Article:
feature irregularly, or regularly, in successive commercial breaks. However, on this
occasion, it is dealing with one commercial break.. Taking into account the quantitative
criteria, first, it notes that there were only two liquor commercials but that they
comprised more than half the duration of the length of the break. Secondly, the
Authority observes that the liquor commercial of 90 seconds duration could not be
described as being of the "hard sell variety". Nevertheless, the length in itself -
especially in comparison with the relative brevity of the other commercials - meant that it
tended to dominate the break.
Finally, focussing on the qualitative criterion – the impression – left by the broadcast of
the entire commercial break, the Authority concludes that on this occasion the break left
an impression of saturation in contravention of standard A1.
For the above reasons, the Authority upholds the complaint that the
broadcast by Television New Zealand Ltd of an advertising break on
TV2 at about 9.20pm on 25 April 1995 breached standard A1 of the
Programme Standards for the Promotion of Liquor.
Having upheld a complaint, the Authority may impose an order under s.13(1) of the
Broadcasting Act. Although the complaint was upheld, the Authority does not consider
the breach to be a blatant contravention of the standards. In these circumstances, it does
not consider an order appropriate.
Signed for and on behalf of the Authority
18 July 1996
GALA's Complaint to Television New Zealand Limited - 2 May 1996
Dr Viola Palmer, Chairperson of the Group Against Liquor Advertising (GALA),
complained to Television New Zealand Ltd about the amount of liquor advertising
broadcast in one commercial break on TV2 on 25 April 1996 during the screening of X-
At about 9.20pm, she wrote, advertisements for DB Export and Steinlager occupied 2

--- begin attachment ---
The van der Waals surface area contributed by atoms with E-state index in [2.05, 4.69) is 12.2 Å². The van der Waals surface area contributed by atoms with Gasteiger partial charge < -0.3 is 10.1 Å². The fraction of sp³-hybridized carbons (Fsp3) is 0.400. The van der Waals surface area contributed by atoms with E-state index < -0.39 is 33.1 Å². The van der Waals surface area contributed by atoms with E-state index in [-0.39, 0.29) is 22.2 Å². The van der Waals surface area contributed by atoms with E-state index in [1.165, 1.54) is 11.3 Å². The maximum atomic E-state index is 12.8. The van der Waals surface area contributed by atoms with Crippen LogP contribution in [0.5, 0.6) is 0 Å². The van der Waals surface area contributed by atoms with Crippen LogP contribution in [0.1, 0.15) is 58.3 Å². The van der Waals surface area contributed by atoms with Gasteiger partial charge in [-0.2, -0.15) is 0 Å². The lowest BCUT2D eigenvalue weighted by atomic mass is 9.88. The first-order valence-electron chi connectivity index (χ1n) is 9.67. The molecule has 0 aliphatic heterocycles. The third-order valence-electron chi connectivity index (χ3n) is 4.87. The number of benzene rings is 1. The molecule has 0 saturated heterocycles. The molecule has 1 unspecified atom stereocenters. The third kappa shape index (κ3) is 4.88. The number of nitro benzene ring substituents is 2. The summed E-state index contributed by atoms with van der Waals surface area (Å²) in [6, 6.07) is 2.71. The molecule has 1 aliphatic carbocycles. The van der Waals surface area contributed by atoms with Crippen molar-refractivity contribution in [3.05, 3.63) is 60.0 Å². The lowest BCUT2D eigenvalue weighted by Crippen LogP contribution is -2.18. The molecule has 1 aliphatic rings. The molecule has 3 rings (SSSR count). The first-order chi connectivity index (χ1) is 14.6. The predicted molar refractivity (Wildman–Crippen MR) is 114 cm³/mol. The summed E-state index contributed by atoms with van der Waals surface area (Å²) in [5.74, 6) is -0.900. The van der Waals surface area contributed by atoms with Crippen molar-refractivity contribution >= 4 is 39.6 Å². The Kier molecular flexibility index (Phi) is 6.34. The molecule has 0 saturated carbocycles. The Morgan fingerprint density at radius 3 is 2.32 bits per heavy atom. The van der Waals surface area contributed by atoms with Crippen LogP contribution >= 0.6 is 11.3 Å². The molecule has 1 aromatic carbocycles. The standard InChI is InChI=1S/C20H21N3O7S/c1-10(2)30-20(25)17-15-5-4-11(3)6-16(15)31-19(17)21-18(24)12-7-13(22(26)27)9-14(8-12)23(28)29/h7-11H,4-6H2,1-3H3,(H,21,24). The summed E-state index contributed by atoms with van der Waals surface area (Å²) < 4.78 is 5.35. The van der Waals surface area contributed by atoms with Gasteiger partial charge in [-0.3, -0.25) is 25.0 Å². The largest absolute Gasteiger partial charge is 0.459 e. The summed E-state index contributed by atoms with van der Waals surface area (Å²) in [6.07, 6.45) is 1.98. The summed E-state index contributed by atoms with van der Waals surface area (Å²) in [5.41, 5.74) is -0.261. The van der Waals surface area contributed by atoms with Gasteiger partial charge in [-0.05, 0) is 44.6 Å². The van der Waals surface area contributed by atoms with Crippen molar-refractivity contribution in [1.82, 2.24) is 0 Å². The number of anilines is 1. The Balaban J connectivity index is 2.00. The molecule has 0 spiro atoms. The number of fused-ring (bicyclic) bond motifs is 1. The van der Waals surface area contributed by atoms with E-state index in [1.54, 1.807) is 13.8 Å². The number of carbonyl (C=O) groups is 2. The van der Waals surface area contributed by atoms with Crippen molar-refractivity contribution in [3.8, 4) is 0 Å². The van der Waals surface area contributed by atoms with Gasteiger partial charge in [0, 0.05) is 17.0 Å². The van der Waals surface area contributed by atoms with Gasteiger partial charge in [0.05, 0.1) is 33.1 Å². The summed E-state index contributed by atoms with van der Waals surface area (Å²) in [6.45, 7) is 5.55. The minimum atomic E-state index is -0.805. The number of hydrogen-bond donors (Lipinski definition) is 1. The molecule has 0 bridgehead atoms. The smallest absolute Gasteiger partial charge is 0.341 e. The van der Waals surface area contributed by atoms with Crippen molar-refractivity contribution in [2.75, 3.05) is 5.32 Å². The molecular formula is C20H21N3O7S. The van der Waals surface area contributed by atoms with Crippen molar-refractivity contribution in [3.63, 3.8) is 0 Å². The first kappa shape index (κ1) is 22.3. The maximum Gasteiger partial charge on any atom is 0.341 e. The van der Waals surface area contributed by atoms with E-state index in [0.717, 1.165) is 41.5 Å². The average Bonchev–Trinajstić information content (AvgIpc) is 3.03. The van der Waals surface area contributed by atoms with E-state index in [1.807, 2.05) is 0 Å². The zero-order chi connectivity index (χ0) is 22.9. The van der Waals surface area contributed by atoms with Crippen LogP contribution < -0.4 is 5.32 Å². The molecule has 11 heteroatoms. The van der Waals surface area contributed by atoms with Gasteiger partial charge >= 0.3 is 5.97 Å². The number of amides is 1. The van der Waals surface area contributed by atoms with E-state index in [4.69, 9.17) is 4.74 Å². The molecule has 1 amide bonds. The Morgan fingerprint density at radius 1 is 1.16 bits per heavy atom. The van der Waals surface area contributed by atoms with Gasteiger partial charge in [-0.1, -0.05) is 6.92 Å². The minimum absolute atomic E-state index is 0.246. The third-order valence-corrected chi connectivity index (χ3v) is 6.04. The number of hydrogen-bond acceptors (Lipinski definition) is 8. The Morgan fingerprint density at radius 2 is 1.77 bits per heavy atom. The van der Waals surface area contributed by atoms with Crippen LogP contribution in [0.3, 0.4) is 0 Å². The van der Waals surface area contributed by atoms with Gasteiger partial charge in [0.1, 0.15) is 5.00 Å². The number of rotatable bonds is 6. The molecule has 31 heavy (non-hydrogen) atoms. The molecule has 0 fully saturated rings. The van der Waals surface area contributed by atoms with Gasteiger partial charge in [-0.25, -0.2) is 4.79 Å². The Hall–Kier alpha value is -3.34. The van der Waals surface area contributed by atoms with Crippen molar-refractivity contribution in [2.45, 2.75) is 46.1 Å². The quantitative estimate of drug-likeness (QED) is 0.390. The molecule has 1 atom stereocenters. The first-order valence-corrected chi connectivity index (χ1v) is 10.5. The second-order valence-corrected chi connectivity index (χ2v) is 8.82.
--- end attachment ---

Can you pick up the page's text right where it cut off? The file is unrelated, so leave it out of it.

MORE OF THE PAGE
minutes of a commercial break of 3 minutes 20 seconds. As a commercial break was
accepted as a viewing period, Dr Palmer argued that the two advertisements, which
comprised 60% of the break, amounted to a breach of the standard prohibiting the
saturation of liquor promotions.
TVNZ's Response to the Formal Complaint - 20 May 1996
Assessing the complaint under standard A1 of the Programme Standards, TVNZ
acknowledged that the two liquor advertisements screened amounted to two minutes
in duration. It expressed surprise at the complaint, pointing out that it had consistently
taken the position that "the total duration of liquor advertisements within a break must
not be more than 120 seconds".
TVNZ also disagreed that the commercial break was 3 minutes 20 seconds in duration,
observing that promos were broadcast at the beginning and end of the break which thus
amounted, in total, to 3 minutes 45 seconds.
Pointing out that the contents of commercial breaks could vary by region, TVNZ said
that the one it was using for the purposes of assessing the complaint had included two
liquor advertisements, four other commercials and two programme trailers. It
TVNZ does not believe that in this context the amount of liquor advertising
amounted to a saturation of liquor promotions.
GALA's Complaint to the Broadcasting Standards Authority - 25 May
Dissatisfied that TVNZ had not upheld the complaint, Dr Palmer on GALA's behalf
referred it to the Broadcasting Standards Authority under s.8(1)(a) of the Broadcasting
TVNZ's Response to the Authority - 31 May 1996
As GALA had not elaborated on its complaint in the referral, TVNZ said it did not want
to comment further.